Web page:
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Physical Evidence and The Environment

Definition:

Physical evidence can be described as any material which can be detected, seen and touched at the scene of crime, which is related to the case and can be proven by scientific investigation. It can be in small or macro in size (UNODC, 2009).

Example of the evidence:

  1. Based on tools and equipment:
    • Shoes, footwear and tyres.
    • Hammer; screw-driver and wrench.
    • Pipe, faucets and the hose.
    • Pistol, bullet, shot bullet and cartridge.
    • Parangs, hoe, and iron rods.
    • Bomb and bomb shrapnel’s.
    • Vehicle and machine.
    • Bed, bed-spread, pillow, pillowcase and maybe bed.
    • Dresses, cloths and fibre.
    • Watch, cellular phone, pen and toothpick.
    • Syringe and nail clipper.
    • Cup, pots, knife and kitchen ware.
    • Check book, receipt, suicide note and tissue.
  2. Based on biological substances:
    • Blood, saliva, vaginal secretion, seminal stains and mucous.
    • Hair and fibre.
    • Internal organ and skin.
    • Pollen, seeds and leaves.
    • Insects and animals.
  3. Based on chemical substances:
    • Drugs, alcohol and poisonous substances.
    • Glue, detergent and toilet cleaner.
    • Harmful gases and volatile compounds.
    • Traces of explosive and fire.
    • Rubber and polymers.
    • Petroleum products and hydrocarbon.
    • Combustion powder and gunpowder.
    • Soil and minerals.
  4. Based on traces/marks:
    • Finger print and palm prints.
    • Scars and wounds.
    • Weight impression.
    • Blunt force trauma.
    • Stab wounds.
    • Scratch mark on vehicle or human body.
    • Drag mark on floor or carpet.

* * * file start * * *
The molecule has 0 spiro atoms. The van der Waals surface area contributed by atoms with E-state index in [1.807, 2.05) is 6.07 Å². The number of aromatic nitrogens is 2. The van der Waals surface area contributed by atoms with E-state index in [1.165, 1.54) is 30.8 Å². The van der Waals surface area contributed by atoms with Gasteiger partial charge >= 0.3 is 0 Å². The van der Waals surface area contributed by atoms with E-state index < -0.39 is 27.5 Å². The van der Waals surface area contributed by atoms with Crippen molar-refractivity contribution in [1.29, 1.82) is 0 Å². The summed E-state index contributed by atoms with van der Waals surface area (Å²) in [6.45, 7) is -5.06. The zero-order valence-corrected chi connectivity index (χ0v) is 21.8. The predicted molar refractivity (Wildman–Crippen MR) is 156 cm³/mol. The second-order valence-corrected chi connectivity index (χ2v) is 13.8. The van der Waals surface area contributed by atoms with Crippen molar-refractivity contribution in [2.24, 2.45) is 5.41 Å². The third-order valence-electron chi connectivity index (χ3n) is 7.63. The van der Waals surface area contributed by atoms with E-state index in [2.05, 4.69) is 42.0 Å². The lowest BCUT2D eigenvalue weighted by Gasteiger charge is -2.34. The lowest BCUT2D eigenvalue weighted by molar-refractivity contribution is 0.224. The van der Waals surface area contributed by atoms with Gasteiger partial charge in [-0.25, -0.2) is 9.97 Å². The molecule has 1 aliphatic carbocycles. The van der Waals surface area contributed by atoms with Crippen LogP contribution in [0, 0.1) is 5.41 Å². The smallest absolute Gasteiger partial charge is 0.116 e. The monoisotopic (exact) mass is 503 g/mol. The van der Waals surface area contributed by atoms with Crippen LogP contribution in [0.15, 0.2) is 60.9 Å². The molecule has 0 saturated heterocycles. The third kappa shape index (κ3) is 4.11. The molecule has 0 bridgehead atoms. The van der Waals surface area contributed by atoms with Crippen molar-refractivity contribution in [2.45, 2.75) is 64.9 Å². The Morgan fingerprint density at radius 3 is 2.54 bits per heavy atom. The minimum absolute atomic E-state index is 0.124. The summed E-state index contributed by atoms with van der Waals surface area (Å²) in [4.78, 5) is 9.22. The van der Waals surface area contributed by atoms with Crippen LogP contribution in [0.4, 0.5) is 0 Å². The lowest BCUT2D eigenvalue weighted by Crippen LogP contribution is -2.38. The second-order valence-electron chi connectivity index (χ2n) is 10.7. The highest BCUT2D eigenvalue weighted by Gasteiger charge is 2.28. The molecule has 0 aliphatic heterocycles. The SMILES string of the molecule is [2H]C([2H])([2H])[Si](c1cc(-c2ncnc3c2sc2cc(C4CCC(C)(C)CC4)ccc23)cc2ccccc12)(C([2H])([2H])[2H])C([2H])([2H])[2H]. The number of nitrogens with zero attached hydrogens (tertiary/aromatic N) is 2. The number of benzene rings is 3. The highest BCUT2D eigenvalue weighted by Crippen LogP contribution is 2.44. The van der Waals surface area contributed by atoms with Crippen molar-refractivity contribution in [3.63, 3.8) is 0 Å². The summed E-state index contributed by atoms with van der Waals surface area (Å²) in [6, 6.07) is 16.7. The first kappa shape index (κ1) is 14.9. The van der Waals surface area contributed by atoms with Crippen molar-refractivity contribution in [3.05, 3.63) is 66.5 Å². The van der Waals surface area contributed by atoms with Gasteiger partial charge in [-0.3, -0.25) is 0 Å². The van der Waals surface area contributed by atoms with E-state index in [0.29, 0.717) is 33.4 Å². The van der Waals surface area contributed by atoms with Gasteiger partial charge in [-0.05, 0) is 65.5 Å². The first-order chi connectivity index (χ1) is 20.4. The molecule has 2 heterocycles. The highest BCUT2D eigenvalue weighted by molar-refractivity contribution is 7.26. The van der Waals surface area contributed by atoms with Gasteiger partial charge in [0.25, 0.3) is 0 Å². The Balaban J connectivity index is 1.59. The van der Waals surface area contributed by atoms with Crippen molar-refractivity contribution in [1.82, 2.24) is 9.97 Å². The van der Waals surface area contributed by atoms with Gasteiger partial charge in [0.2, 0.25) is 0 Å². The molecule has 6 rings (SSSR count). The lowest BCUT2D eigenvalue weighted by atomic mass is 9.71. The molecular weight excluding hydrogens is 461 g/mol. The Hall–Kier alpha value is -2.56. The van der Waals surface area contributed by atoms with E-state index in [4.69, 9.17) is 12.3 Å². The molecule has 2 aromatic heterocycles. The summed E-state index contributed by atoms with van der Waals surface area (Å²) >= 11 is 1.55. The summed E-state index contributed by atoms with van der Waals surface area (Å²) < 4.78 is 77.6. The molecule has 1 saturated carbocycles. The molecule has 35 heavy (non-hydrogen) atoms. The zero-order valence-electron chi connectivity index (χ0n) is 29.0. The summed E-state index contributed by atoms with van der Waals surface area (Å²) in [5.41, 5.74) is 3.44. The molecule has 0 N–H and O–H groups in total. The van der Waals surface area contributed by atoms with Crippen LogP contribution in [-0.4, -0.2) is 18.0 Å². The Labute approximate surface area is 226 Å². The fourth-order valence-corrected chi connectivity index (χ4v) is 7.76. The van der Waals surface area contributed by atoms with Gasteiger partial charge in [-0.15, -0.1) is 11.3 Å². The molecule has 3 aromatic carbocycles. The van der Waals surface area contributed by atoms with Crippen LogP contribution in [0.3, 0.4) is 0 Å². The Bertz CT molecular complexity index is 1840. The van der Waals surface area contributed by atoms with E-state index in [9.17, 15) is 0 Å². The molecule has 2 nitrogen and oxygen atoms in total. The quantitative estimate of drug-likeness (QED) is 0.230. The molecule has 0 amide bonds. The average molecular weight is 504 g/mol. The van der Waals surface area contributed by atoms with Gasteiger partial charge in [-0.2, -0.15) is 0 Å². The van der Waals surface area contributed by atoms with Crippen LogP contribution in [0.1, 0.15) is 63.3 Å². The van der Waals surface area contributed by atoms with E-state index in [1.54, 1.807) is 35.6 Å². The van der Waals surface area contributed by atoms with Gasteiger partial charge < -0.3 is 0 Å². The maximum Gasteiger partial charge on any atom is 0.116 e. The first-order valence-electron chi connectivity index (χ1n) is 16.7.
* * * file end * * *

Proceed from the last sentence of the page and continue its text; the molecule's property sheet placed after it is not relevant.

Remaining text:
• Tyre mark and footprint or shoeprint.
    • Bite mark, pinch mark or scratch.

The above examples are based on Lee (2012).

The physical evidence, the environment and issues:

When an investigating police officer manages to collect physical evidence from the scene of crime, there are questions that need to be answered. There are issues need to be considered. The questions can be as such (Case, 2011):

  • In the case of fire involving a house or a factory, can the incident created to cover up any evidence to other crime such as murder?
  • In the case of hanging, was it really a suicide case or it was portrayed as such to obscure the investigation?
  • Are the wounds on the victims as similar as the weapon found at the scene? Can the wound be self-inflicted?
  • In the case of burglary, was it really happened or it was done to claim the insurance?
  • Are the fire started by someone or was it due to a short circuit? What is the source of origin?
  • Are the wounds resulted from blunt or sharp weapon? Is the weapon found at the scene or with the suspect?

What can the evidence do?

An investigating police officer should consider all information related to a crime. It includes the testimony of witnesses and the victim, the suspect confession and video recorded by a closed-circuit camera. However, he will need strong physical evidence that will not be easy to be contradicted during trial.

Without obtaining relevant and sufficient physical evidence, the foundation of the case will be easy to be questioned by the counsel in court. If the physical evidence and related facts regarding the case were collected sufficiently by following the correct procedures, and were handled with absolute care, it will be the most accurate and useful evidence in the court of law.

Lee (2012) also describes some of the functions of physical evidence in supporting the investigation process. These functions are as follows:

  1. To determine the direction of the investigation in a criminal case.

    By answering the questions that could guide the investigation, an investigator must determine the direction of his investigations based on evidence collected.

    The physical evidence and the environment should be used to direct the investigation with more clarity and focus without prejudice and bias. A criminal case can be solved properly.